When students miss one of Frank Fedel's lectures in the Orthotic and Prosthetic Program at Eastern Michigan University, they can capture the replay on video. Even when they catch him live, they might want to skim the video for key details. Even when he demonstrates a procedure or examination in class, they might be able to see the details better on the video.
"Students are pretty much begging me have other faculty do the same thing," Fedel said, an assistant professor and research director for the program.
Medical school students at Case Western Reserve University have a similar opportunity, using the same lecture capture software from Panopto. "It gives students an opportunity to look at things in the evening, on their own time, in their spare time -- and review over and over what is taught in the lecture halls," said Victor Guinto, manager of academic technologies at the medical school.
In both cases, part of the key to making the video useful as a study aid for students with limited time is that playback is indexed to any slides presented in conjunction with the lecture -- the slides act as a rough outline of the content and allow students to skip around as needed or search by keyword. Panopto VP of marketing Ari Bixhorn said that the video search takes advantage of text on slides as well as a transcript of the lecture. Panopto uses human translators rather than voice recognition, and the expense of transcription is built into the annual subscription, he said. "We can get up to 99% accuracy on the information in any video, which is particularly important in the healthcare space or in any technical space."
Guinto said another feature popular with busy students is "to set the playback to 2X so they can listen to the lectures at twice the speed -- and they claim to be able to retain it."
For Fedel, video is a tool for conquering time and space.
"Video is a very linear format for presenting information, so I looked for something more sophisticated," Fedel said. He first started experimenting with video lecture capture in 2009, initially using Panopto in parallel with another solution. Since he settled on his tool of choice, he has been promoting the use of Panopto to other faculty "and we have a dozen and a half that are passionate about using it," he said. In an official university pilot last year, more than 100 professors signed up to use the tool.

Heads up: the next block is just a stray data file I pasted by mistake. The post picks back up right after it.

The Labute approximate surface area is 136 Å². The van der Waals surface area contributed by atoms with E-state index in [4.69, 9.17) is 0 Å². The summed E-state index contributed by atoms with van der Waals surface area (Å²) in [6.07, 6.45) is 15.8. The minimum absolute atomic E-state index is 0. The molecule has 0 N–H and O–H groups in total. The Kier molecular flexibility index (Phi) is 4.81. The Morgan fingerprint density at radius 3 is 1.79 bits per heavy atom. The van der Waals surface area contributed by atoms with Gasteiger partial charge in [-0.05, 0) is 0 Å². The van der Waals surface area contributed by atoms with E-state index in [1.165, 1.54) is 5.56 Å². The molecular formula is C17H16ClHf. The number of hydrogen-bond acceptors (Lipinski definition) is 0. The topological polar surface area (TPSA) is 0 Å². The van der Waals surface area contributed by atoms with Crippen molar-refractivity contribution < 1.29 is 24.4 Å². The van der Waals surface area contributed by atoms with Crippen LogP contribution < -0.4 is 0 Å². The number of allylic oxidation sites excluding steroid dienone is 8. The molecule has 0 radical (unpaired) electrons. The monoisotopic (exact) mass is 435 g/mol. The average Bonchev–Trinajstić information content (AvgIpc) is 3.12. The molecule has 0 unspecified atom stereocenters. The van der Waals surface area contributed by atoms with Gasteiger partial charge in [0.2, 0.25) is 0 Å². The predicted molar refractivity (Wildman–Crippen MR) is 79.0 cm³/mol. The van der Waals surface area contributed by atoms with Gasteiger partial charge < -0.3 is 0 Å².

Although Fedel is training physicians' assistants rather than doctors, the nature of the training is similar, he said, and some of the best uses of video are for capturing live encounters with patients. For example, he will use a camera mounted on a pair of glasses while fitting a prosthetic to someone who has lost a limb. "Students aren't always able to get access to patients," he said, and even when they are in class for the demonstration, in a class of 20 not everyone is going to get an ideal view of the procedure.
"When we have a guest patient come in or a model come in, subsequent cohorts of students get to see that," Fedel said. He can further enhance the video by adding in slides to illustrate the concepts he is demonstrating.
Fedel has also experimented with having students use the same technology to capture video of their own work for him to review. Also, students can go back and see their own performance, which is significant because "one of the critical things is for them to be able to see themselves in a high-pressure situation," he said.
In general, medical schools have been slow to adopt the "flipped classroom" concept getting so much attention in other sectors of higher education, where students get their lectures on video and use classroom time for discussion or other sorts of coursework. However, Guinto said Case Western has been promoting the use of video and other technologies in conjunction with a new teaching model that emphasizes small-group problem solving. Video lectures have proven particularly useful for pulling in guest lecturers who are leaders in the medical world or simply working physicians, he said. "It lets us have more flexible schedules for getting them in and out. Physically, to have them here for 50 minutes for a single lecture is a big deal."
Like Fedel's program, the medical school has also found video to be a useful teaching tool for presenting techniques to more students than would be able to see them up close. An example is the gross dissection of cadavers. Students who are in the room can use iPads for "high resolution portable visuals" and webcasting video from the wet lab means "students can view the dissection from the lecture hall," Guinto said.
Fedel also foresees applications where small videos on specific techniques could be made available for just-in-time mobile education. A student on a clinical internship, faced with a specific challenge, could then download one of these learning modules to their phone "and then walk in, confident at doing what they need to do," he said.
David F. Carr is editor of Information Healthcare and a contributor on social business, as well as the author of Social Collaboration For Dummies. Follow him on Twitter @davidfcarr or Google+.
Though the online exchange of medical records is central to the government's Meaningful Use program, the effort to make such transactions routine has just begun. Also in the Barriers to Health Information Exchange issue of InformationWeek Healthcare: why cloud startups favor Direct Protocol as a simpler alternative to centralized HIEs. (Free registration required.)